Notice the premise that, until God showed His mercy, we were spiritually dead. Ladies, let me state the obvious: dead people can’t do anything for themselves! But taking it even  deeper, dead people have no wills even to choose life. It follows, then, that God gave us the willingness to repent and believe in the Lord Jesus Christ when He brought us from the death of our sins to life in Him.

Advocates of Free Will typically insist that the doctrine of Irresistible Grace reduces us to robots. But as I mediate on the beautiful description of transformation in Ephesians 2:1-10 (as well as other Bible passages about His sovereign grace in choosing His elect), I see myself willingly responding to Him. Rather than dutiful or grudging obedience, I take great joy in following Him. And, quite frankly, I find His grace totally irresistible.

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Harshly Loving

ConflictIt saddens me that an increasing number of people who claim to be Christians look at life from the world’s perspective. Take, for example, the contemporary understanding of love. Many professing evangelicals (particularly those influenced by the Seeker Sensitive and the Emergent Church movements) would elevate a worldly  version of “love” over truth and, in so doing, would minimize the importance of doctrine in favor of a kumbaya sort of spirituality. Yet Scripture very clearly reveals a love that utterly refuses to compromise truth.

About a year and a half ago, reading through Jeremiah, I noticed that the Lord’s attitude toward false prophets appears, at least to our sensibilities, to be enormously unloving. As one example, consider Jeremiah’s final interaction with the false prophet Hananiah.

12 Sometime after the prophet Hananiah had broken the yoke-bars from off the neck of Jeremiah the prophet, the word of the Lord came to Jeremiah: 13 “Go, tell Hananiah, ‘Thus says the Lord: You have broken wooden bars, but you have made in their place bars of iron. 14 For thus says the Lord of hosts, the God of Israel: I have put upon the neck of all these nations an iron yoke to serve Nebuchadnezzar king of Babylon, and they shall serve him, for I have given to him even the beasts of the field.’” 15 And Jeremiah the prophet said to the prophet Hananiah, “Listen, Hananiah, the Lord has not sent you, and you have made this people trust in a lie. 16 Therefore thus says the Lord: ‘Behold, I will remove you from the face of the earth. This year you shall die, because you have uttered rebellion against the Lord.’”

17 In that same year, in the seventh month, the prophet Hananiah died. ~~Jeremiah 28:12-17 (ESV)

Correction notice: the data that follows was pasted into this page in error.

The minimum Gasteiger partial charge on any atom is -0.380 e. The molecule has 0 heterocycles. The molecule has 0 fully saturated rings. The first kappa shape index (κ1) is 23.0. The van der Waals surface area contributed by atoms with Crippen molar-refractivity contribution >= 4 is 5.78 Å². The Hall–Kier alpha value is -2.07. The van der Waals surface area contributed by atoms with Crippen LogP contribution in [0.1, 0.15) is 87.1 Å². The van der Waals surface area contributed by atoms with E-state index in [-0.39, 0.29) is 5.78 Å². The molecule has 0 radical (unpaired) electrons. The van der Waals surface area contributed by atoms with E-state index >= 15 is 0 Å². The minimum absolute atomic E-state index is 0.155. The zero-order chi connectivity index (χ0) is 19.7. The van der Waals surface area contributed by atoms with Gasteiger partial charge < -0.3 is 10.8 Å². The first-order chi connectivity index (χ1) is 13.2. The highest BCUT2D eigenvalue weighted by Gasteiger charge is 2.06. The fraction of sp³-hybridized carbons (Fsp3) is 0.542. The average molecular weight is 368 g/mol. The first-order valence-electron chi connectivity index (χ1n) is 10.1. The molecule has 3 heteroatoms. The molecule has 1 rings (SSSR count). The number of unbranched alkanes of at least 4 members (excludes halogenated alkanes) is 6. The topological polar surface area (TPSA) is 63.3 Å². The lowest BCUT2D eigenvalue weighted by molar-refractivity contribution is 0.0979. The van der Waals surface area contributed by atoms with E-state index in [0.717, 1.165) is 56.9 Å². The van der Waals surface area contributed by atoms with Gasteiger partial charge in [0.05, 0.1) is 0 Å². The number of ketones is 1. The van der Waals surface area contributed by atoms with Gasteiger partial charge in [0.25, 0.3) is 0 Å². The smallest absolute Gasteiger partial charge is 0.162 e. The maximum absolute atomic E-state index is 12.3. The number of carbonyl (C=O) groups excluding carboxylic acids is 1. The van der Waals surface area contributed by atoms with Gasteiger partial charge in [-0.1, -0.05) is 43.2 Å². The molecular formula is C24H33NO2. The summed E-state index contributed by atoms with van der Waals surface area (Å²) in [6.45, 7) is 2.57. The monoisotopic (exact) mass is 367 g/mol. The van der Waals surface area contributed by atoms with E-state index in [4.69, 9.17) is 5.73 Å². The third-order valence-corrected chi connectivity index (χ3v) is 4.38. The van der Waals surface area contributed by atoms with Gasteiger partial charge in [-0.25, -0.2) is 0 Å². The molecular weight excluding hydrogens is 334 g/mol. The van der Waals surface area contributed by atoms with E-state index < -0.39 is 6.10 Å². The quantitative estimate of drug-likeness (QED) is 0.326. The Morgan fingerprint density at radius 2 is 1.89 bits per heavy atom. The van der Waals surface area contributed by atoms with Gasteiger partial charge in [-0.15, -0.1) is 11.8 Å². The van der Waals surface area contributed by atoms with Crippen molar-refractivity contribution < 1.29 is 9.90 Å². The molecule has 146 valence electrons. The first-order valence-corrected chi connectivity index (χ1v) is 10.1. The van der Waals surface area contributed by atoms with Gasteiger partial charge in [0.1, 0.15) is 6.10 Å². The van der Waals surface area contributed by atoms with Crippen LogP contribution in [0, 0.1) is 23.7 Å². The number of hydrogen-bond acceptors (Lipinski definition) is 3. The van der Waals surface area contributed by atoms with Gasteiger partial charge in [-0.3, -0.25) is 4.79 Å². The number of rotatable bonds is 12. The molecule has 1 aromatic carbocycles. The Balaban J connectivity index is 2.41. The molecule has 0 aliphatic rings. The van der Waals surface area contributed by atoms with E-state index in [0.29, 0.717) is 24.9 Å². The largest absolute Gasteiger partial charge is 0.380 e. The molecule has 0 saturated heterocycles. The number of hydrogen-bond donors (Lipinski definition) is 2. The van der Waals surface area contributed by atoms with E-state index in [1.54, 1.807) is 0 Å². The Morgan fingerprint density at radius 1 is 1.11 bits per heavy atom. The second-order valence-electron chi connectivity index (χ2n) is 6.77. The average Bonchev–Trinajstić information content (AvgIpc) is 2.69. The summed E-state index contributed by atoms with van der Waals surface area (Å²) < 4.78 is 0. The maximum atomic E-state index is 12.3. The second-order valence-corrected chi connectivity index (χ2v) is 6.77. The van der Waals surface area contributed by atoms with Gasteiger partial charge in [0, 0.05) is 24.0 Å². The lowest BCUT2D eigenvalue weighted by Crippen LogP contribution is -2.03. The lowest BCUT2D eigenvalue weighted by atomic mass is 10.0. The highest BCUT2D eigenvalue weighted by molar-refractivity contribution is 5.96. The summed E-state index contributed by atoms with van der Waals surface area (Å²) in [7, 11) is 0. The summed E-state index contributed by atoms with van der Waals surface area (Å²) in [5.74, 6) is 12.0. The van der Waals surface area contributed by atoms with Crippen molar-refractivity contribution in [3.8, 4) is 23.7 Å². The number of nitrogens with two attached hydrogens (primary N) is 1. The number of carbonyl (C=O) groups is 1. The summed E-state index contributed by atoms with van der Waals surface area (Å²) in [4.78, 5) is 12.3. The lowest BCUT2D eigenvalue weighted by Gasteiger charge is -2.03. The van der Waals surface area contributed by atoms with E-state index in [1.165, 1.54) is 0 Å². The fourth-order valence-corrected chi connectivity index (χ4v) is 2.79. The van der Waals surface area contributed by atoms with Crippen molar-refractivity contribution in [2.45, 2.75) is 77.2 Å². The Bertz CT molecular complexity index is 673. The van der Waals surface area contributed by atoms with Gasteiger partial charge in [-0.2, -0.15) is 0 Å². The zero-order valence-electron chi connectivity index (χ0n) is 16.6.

The Lord apparently lacked love for Hananiah. Why? Because the Lord, in His love for Judah, resented the lies that Hananiah repeatedly told them regarding the Babylonian Captivity. The Lord, through Jeremiah, repeatedly warned Judah (as well as other nations) that He would use Nebuchadnezzar as His instruments of judgment, and that 70 years would pass before  He would bring Judah back to Jerusalem. Hananiah’s false prophecies that the Captivity would end in two years offered Judah a false sense of security that kept them comfortable in their sin and discouraged them from taking God’s Word seriously.

So God essentially killed the false prophet instead of “gently correcting” him. He had Jeremiah prophesy words of judgment rather than tenderly calling Hananiah to repentance. Shouldn’t Jeremiah have, in God’s love, understood that Hananiah sincerely believed God had spoken to him, and that he merely wanted to encourage Judah?

I’ve been pondering many of Jeremiah’s comments to and about false prophets and shepherds, applying them to 21st Century  evangelicals who distort Scripture and promote a false gospel of self-esteem, prosperity and direct revelation from God. Beth Moore naturally crossed my mind, as did several other evangelical teachers who lead people astray.

Lo and behold, when I logged on to Twitter on the very day I’d read Jeremiah 28:12-17, I found a link to Beth Moore’s blog post, scolding (and at one point, ridiculing) those of us who have confronted her false teaching. Evidently, by tweeting our criticisms directly to her (as I do periodically), we show “unkindness.”

More recently a friend reprimanded me for a Tweet I made regarding the idea of sending healing thoughts. While I agree that we must be as respectful and winsome as possible in correcting doctrinal error (2 Timothy 2:24-28, 1 Peter 3:15),  I also know that sometimes even the gentlest comment can be misconstrued as harsh and unloving.

Yet shouldn’t we address the various ways someone mishandles God’s Word? Shouldn’t we love those who embrace doctrinal error enough to warn them against her false teaching? Jeremiah evidently didn’t think so. In fact, his love for God’s people — and more importantly, his love for God’s Word — caused him to speak harshly to those who spoke falsely in the name of the Lord.

Dear sisters in Christ, by all means be as gentle and respectful as possible when you proclaim the Gospel and refute false teaching. But please don’t buy into the popular notion that, in order to truly exhibit love, you must compromise truth. On the, contrary, please love people enough to speak the truth. Otherwise, your “love” might be more worldly than Christian.